Public health expert says Malaysia unlikely to follow in Singapore’s footsteps

Malaysia has been recording an increase in Covid-19 cases among migrant workers.

PETALING JAYA: A public health expert has sought to allay concerns that the current spike in Covid-19 cases among migrant workers will see Malaysia following in the footsteps of Singapore, where numbers skyrocketed due to infections within the large migrant community living in dormitories in the city-state.

Dr Rafdzah Ahmad Zaki, a public health specialist with Universiti Malaya, said more cases of Covid-19 would likely be seen in the days to come as a result of the new immigration depot clusters.

However, she said workers in Singapore have greater contact with the general public as dormitories there are within city borders.

In Malaysia, she said, immigration centres are far from city centres and detainees have almost no contact with other communities.

She added that government efforts to curb the spread in these clusters could reduce the number of cases in the weeks ahead.

Singapore registered 1,000 cases on April 1, with 10 infections among workers living in dormitories. Two weeks later, the number of cases rose by over four-fold with 4,427 infections on April 16, 60% of which comprised cases involving migrant workers living in cramped quarters.

As of yesterday, the city-state had recorded over 32,000 cases, the majority of which were among foreign workers.

In Malaysia, meanwhile, three new clusters involving the immigration depots in Sepang, Semenyih and Bukit Jalil were recently identified following a spike in cases among migrant workers there.

Health director-general Dr Noor Hisham Abdullah said authorities are still investigating the source of the new infections, adding however that some may comprise undocumented migrants detained during immigration raids at various locations including Jalan Masjid India in Kuala Lumpur.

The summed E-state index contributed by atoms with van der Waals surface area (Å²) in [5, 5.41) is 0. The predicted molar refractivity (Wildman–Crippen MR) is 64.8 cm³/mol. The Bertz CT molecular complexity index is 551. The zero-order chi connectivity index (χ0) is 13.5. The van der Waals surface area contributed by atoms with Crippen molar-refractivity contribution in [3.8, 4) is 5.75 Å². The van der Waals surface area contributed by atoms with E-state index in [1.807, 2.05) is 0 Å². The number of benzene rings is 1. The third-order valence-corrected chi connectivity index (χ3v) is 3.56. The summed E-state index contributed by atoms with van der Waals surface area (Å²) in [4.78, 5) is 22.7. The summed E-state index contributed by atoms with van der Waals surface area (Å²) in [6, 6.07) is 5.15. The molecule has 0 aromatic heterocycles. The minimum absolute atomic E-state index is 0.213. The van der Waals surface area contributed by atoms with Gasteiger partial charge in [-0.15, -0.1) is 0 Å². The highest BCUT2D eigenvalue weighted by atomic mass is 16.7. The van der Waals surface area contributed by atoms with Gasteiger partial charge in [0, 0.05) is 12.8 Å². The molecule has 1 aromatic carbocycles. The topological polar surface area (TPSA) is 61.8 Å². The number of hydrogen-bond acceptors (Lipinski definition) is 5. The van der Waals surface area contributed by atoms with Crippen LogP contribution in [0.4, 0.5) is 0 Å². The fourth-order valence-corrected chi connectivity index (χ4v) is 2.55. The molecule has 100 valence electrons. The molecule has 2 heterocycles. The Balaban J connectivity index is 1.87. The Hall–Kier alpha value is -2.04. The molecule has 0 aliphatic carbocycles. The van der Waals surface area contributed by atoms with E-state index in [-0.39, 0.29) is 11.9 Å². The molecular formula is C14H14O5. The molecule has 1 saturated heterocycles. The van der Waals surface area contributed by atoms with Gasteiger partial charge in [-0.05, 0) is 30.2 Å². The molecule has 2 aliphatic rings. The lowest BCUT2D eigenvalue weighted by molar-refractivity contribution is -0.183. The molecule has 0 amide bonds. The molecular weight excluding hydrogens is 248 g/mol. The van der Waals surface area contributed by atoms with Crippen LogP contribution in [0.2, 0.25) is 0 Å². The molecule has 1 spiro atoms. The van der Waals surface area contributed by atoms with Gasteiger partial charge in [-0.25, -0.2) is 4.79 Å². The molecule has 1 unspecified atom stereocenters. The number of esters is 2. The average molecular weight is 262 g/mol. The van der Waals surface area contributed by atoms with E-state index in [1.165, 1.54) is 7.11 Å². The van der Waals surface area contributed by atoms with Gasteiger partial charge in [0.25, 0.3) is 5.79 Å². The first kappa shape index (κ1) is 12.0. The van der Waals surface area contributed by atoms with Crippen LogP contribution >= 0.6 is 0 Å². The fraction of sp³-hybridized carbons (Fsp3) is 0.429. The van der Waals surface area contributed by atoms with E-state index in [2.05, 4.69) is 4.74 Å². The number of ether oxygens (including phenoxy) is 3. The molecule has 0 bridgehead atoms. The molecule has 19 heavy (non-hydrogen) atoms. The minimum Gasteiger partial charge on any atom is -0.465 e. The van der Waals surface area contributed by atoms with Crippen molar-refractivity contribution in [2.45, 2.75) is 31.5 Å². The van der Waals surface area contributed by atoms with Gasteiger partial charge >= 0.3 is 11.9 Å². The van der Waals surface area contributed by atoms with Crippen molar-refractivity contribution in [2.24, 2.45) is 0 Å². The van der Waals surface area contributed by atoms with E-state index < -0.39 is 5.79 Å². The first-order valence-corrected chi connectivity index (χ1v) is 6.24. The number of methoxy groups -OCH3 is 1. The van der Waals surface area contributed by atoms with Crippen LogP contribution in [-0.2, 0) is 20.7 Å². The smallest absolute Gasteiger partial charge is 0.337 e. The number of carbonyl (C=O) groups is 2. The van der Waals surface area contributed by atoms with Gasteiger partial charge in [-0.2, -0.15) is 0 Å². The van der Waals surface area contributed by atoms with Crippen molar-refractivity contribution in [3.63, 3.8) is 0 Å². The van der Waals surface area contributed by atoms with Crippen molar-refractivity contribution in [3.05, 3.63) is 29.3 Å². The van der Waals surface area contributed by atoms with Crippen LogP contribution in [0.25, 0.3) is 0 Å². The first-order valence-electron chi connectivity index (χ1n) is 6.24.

Rafdzah said a larger concern was the rising number of cases among foreign construction workers as these workers can move freely.

Citing the Cheras security guard cluster and the cluster at a construction site in Setia Alam, she said it was important for the community to continue complying with standard operating procedures even if no new cases are reported in their areas.

Given the 14-day incubation period of the virus, she said, any increase in number of cases unrelated to immigration centres might reflect the impact of the government’s move on May 4 to relax constraints under the conditional movement control order as part of efforts to jumpstart the economy.

On any impact brought on by public movement during the recent Hari Raya celebrations, she said an increase in number of cases might be seen in about two weeks’ time.

Judging by the current level of compliance, she said this would be likely.

Former deputy health minister Dr Lee Boon Chye agreed that a rebound in local transmissions would probably be seen in a week or two.

However, he voiced hope that any such rebound would be marginal.

He said the bulk of new cases comprised foreigners, which put them at greater risk of contracting the virus.

Citing a study from Germany on the transmission rate among close contacts of Covid-19 patients, he said 75% of those living in the same household as an individual who tests positive will get infected.

“This is why it is extremely important for detention centres to implement social distancing and preventive measures,” he said.

Yesterday, the health ministry confirmed 187 new cases, the majority involving foreigners, bringing the nationwide total to 7,604.

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